Twitter bans posts wishing for Trump death. The Squad wonders where that policy was for them
(CNN) -- The four progressive Democratic congresswomen known as "The Squad" expressed surprise on Friday night when Twitter posted about its policy against wishing harm or death to someone in light of President Trump's Covid-19 diagnosis.
Democratic Reps. Alexandria Ocasio-Cortez of New York, Rashida Tlaib of Michigan, Ilhan Omar of Minnesota and Ayanna Pressley of Massachusetts have all spoken out about the threats they receive on social media and say Twitter isn't doing enough about it.
Responding to media reporting Friday about people wishing death to the President, a verified account run by Twitter's spokespeople tweeted, "tweets that wish or hope for death, serious bodily harm or fatal disease against *anyone* are not allowed and will need to be removed."
"Seriously though, this is messed up. The death threats towards us should have been taking more seriously by [Twitter]," Rep. Rashida Tlaib tweeted in response.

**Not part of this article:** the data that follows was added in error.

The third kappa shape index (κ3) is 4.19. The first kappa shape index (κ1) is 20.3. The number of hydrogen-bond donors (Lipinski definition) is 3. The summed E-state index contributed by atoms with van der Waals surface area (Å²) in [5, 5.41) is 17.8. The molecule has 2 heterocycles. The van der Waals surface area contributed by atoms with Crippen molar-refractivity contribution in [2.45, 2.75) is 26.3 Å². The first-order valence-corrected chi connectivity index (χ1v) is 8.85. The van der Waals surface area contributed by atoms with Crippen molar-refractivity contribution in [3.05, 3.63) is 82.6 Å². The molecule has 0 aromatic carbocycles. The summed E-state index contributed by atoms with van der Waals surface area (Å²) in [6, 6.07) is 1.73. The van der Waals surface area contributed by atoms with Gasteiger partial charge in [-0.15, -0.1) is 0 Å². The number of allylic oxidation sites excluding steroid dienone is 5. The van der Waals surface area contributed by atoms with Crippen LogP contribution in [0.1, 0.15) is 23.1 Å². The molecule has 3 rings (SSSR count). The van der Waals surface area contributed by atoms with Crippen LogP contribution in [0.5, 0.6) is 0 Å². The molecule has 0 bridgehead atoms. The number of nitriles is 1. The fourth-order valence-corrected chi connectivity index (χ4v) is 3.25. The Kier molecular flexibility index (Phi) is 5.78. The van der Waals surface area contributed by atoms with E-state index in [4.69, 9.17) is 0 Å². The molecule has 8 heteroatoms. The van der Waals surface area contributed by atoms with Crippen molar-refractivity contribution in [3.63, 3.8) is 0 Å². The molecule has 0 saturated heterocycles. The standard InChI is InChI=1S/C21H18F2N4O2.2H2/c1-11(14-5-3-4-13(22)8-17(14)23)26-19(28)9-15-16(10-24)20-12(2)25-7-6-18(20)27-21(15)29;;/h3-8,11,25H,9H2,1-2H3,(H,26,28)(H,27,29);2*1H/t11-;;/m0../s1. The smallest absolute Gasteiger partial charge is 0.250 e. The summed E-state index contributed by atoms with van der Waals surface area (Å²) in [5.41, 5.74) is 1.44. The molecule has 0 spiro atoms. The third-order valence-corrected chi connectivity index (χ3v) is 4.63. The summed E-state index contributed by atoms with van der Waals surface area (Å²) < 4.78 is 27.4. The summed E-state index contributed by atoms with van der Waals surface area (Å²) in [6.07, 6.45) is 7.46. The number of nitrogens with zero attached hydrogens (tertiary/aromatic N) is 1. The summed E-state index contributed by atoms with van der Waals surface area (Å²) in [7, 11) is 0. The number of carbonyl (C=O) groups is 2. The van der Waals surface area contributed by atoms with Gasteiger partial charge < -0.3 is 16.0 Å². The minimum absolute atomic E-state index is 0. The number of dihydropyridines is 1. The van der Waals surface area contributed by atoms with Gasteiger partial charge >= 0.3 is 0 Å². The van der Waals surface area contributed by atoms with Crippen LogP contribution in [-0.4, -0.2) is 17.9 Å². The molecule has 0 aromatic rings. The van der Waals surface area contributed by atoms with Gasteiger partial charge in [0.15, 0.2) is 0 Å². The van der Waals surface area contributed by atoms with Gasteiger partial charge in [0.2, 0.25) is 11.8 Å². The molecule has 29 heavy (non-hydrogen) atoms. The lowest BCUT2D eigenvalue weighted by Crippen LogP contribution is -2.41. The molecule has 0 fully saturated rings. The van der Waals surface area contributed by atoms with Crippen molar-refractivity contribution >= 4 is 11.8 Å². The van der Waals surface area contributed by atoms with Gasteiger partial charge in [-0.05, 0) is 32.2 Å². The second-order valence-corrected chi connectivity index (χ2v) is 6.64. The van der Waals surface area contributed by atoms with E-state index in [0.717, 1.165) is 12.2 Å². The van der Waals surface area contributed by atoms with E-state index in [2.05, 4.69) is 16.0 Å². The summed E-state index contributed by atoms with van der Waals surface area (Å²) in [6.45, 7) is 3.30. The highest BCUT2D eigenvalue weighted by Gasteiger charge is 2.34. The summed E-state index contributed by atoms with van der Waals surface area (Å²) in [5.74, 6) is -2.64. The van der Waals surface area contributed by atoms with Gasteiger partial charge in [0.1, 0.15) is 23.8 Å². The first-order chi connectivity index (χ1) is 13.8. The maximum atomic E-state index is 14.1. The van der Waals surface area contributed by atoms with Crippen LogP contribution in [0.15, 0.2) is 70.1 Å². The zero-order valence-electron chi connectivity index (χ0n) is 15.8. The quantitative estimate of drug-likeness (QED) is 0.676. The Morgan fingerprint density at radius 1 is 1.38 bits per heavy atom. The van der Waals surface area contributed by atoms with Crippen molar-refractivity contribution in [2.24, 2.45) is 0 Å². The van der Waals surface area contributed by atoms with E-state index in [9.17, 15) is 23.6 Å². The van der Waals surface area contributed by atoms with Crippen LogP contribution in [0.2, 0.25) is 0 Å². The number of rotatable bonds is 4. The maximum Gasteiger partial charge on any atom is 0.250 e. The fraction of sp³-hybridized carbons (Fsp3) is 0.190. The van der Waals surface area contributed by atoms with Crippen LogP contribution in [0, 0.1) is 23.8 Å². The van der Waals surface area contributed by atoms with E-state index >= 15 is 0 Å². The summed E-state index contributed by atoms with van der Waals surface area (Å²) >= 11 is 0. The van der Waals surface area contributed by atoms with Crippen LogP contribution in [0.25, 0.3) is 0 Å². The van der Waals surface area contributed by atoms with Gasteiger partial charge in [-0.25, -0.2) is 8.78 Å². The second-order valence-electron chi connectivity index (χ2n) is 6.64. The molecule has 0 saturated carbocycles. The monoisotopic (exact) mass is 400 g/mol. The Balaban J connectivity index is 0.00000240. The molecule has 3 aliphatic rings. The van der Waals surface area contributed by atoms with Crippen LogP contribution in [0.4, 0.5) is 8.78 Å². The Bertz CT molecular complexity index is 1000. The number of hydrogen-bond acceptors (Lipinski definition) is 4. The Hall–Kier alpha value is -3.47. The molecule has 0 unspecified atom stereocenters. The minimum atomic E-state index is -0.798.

Reps. Ocasio-Cortez, Omar and Pressley also tweeted suggesting Twitter had not taken threats made against them seriously.
Members of The Squad have often been victims of brutal social media attacks, including posts that have expressed wishes for their deaths.
A quick Twitter search of their names followed by "hang for treason" results in tweets from users calling for the deaths of the congresswomen.
"I hope you both hang for TREASON!" one user tweeted in reference to Tlaib and Omar.
"@IlhanMN you should be tried for treason and i hope they hang you," tweeted another.
The policy highlighted by Twitter's press shop on Friday is not a new one. But tweets that violate Twitter's rules are often missed or not removed by the company, as CNN regularly reports.
"At Twitter, it is our top priority to improve the health of the public conversation, and that includes ensuring the safety of people who use our service. Abuse and harassment have no place on Twitter," a Twitter spokesperson told CNN.
"Our policies -- which apply to everyone, everywhere -- are clear: We do not tolerate content that wishes, hopes or expresses a desire for death, serious bodily harm or fatal disease against an individual or group of people. If we identify accounts that violate these rules, we will take enforcement action."
Twitter said Friday that publicly wishing someone "death, serious bodily harm or fatal disease" does not result in an automatic permanent suspension from its platform. Users who repeatedly send tweets like this may eventually be permanently suspended, however.
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